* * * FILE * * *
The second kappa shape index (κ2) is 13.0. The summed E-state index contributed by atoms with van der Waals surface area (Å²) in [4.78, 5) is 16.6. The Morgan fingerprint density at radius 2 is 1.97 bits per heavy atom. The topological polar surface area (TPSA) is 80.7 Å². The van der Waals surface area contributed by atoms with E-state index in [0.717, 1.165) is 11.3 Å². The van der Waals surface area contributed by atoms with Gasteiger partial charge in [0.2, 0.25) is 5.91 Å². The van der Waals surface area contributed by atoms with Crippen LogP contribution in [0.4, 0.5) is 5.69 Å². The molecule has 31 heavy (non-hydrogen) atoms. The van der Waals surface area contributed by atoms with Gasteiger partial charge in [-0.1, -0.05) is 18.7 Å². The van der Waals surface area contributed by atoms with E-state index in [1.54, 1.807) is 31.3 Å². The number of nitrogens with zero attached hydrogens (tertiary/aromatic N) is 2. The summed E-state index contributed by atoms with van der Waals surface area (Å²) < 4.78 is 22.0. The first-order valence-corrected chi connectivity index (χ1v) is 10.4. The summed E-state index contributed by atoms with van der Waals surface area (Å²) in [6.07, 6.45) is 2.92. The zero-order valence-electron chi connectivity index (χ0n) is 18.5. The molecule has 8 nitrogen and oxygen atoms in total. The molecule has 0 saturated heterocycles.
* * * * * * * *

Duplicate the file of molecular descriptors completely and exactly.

The second kappa shape index (κ2) is 13.0. The summed E-state index contributed by atoms with van der Waals surface area (Å²) in [4.78, 5) is 16.6. The Morgan fingerprint density at radius 2 is 1.97 bits per heavy atom. The topological polar surface area (TPSA) is 80.7 Å². The van der Waals surface area contributed by atoms with E-state index in [0.717, 1.165) is 11.3 Å². The van der Waals surface area contributed by atoms with Gasteiger partial charge in [0.2, 0.25) is 5.91 Å². The van der Waals surface area contributed by atoms with Crippen LogP contribution in [0.4, 0.5) is 5.69 Å². The molecule has 31 heavy (non-hydrogen) atoms. The van der Waals surface area contributed by atoms with Gasteiger partial charge in [-0.1, -0.05) is 18.7 Å². The van der Waals surface area contributed by atoms with E-state index in [1.54, 1.807) is 31.3 Å². The number of nitrogens with zero attached hydrogens (tertiary/aromatic N) is 2. The summed E-state index contributed by atoms with van der Waals surface area (Å²) < 4.78 is 22.0. The first-order valence-corrected chi connectivity index (χ1v) is 10.4. The summed E-state index contributed by atoms with van der Waals surface area (Å²) in [6.07, 6.45) is 2.92. The zero-order valence-electron chi connectivity index (χ0n) is 18.5. The molecule has 8 nitrogen and oxygen atoms in total. The molecule has 0 saturated heterocycles.